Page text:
Taking Ownership of the Trusted Platform Module Chip on Intel Macs
by Jonathan Austin - Thursday, 27 June 2007.
I have been following the works of Trusted Computing Group (TCG) since their inception. The body, successor to the Trusted Computing Platform Alliance started by such giants as Hewlett-Packard, IBM, Intel and Microsoft, has a goal to develop vendor-neutral standard specifications for trusted computing. TCG is quite present on all the major information security conferences around the globe, so I had an opportunity to attend to some of their lectures and check out the actual trusted platforms (hardware devices with TPM chips) in test environments.

What is a TPM chip

The TPM is a microcontroller that stores keys, passwords and digital certificates. It's typically affixed to the motherboard of a PC. The nature of this silicon ensures that the information stored there is made more secure from external software attack and physical theft. Security processes, such as digital signature and key exchange, are protected through the secure TCG subsystem.

Access to data and secrets in a platform could be denied if the boot sequence is not as expected. Critical applications and capabilities such as secure email, secure web access and local protection of data are thereby made much more secure. TPM capabilities also can be integrated into other components in a system.

Apple and TPM

If you bought your Mac between May and October of 2006, you most probably have a TPM chip. The chip in question was Infineon TPM, module SLB 9635 TT 1. It looks like Apple had plans to use the trusted platform possibilities, but while the chip was present, Apple did not use it at all. Therefore, computers released after October 2006 do not contain an onboard Infineon TPM. As Trusted Computing Group is seeing an upscale adoption rate of their technology, TPM will most probably be back inside Apple hardware in the future.

Benefits for the users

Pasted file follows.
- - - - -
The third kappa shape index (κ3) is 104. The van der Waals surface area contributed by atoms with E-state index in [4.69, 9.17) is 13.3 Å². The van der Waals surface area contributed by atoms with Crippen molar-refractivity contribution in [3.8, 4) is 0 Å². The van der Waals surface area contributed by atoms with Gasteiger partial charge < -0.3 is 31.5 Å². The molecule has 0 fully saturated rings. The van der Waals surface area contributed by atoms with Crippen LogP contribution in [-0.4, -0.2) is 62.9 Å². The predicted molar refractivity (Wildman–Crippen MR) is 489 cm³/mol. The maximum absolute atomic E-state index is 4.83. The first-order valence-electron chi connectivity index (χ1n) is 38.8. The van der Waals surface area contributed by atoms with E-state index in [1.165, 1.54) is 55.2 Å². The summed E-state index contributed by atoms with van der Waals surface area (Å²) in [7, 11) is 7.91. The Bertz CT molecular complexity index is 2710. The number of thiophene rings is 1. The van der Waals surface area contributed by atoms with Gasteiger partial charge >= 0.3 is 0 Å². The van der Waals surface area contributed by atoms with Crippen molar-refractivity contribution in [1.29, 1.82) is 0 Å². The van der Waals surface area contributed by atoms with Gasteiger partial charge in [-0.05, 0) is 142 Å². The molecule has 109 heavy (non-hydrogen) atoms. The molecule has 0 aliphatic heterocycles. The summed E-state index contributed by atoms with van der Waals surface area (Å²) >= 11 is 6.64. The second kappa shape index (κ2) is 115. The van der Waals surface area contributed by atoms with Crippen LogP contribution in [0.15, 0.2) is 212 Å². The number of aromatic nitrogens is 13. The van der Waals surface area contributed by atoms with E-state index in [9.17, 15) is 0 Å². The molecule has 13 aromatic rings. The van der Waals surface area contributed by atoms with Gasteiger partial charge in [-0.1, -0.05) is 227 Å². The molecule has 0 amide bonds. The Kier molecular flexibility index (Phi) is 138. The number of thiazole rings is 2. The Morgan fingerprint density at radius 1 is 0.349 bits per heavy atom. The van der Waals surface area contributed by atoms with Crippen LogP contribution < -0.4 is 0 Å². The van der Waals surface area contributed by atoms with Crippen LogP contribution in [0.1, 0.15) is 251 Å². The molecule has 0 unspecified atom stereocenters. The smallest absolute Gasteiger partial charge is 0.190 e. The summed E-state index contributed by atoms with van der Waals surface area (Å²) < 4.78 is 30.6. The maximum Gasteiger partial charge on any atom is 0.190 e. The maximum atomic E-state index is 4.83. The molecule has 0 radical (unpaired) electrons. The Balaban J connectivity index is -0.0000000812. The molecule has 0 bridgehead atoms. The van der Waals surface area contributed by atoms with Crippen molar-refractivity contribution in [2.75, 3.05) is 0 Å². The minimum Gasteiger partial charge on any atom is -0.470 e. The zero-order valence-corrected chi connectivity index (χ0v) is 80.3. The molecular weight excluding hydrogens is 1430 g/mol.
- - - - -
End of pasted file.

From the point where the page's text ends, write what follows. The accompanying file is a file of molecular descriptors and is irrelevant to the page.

Amit Singh, author of the "Mac OS X Internals: A Systems Approach" wrote a whole chapter about trusted computing for Mac OS X. Besides this, he released Mac driver and daemon that will be used later in this article.

While the TPM chip is not used by any of the Apple software products, that doesn't mean that developers cannot use it for the specific purposes of their applications. While it is not the best idea to target just the computers that have TPM chips, this "perfect" customizations can be used in some organizations for instance running just the TPM-enabled Macs. Singh notes that developers could use the TPM from within their own applicatons to:
  • Create private/public key pairs such that the private key never leaves the TPM in clear form and because of it the private key cannot be stolen.
  • Sign data without the private key ever leaving the chip
  • Encrypt data such that it can only be decrypted on the physical machine it was encrypted on
  • In protocols such as SSL that use key exchange, employ the TPM for a much better guarantee regarding the identities involved.
Testing the existence of TPM chip

For the purpose of testing your computer for existence of the TPM chip we will need to use a command line utility ioreg which displays the I/O Kit registry. Starting the utility without any particular switches, we can just filter the output while grepping for TPM. The result shows that TPM is present on my MacBook notebook:



Tools of the trade

For the purpose of mangling with the TPM chip, we need to use the following:

TPM Setup

Mac application released in mid June 2007 that can be used to setup and take ownership of your TPM. The software package is provided by the fine folks at Comet Way, which recently noted their plans to release a simple file encryption utility for your TPM Mac.

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